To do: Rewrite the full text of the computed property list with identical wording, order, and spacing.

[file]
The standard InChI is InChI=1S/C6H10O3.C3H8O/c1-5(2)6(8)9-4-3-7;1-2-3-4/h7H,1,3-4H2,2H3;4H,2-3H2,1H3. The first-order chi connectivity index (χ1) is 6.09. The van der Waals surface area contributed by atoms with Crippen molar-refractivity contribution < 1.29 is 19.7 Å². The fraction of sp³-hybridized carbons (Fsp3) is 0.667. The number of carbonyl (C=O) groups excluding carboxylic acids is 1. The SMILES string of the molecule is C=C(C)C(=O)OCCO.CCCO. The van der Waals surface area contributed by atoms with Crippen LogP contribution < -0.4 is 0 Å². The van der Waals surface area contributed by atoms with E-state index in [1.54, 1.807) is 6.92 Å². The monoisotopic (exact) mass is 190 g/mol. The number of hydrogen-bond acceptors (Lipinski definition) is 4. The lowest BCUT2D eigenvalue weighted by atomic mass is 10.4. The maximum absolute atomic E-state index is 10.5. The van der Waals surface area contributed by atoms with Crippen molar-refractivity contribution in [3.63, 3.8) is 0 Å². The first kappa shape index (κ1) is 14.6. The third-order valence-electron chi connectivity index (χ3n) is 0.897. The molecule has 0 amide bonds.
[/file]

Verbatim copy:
The standard InChI is InChI=1S/C6H10O3.C3H8O/c1-5(2)6(8)9-4-3-7;1-2-3-4/h7H,1,3-4H2,2H3;4H,2-3H2,1H3. The first-order chi connectivity index (χ1) is 6.09. The van der Waals surface area contributed by atoms with Crippen molar-refractivity contribution < 1.29 is 19.7 Å². The fraction of sp³-hybridized carbons (Fsp3) is 0.667. The number of carbonyl (C=O) groups excluding carboxylic acids is 1. The SMILES string of the molecule is C=C(C)C(=O)OCCO.CCCO. The van der Waals surface area contributed by atoms with Crippen LogP contribution < -0.4 is 0 Å². The van der Waals surface area contributed by atoms with E-state index in [1.54, 1.807) is 6.92 Å². The monoisotopic (exact) mass is 190 g/mol. The number of hydrogen-bond acceptors (Lipinski definition) is 4. The lowest BCUT2D eigenvalue weighted by atomic mass is 10.4. The maximum absolute atomic E-state index is 10.5. The van der Waals surface area contributed by atoms with Crippen molar-refractivity contribution in [3.63, 3.8) is 0 Å². The first kappa shape index (κ1) is 14.6. The third-order valence-electron chi connectivity index (χ3n) is 0.897. The molecule has 0 amide bonds.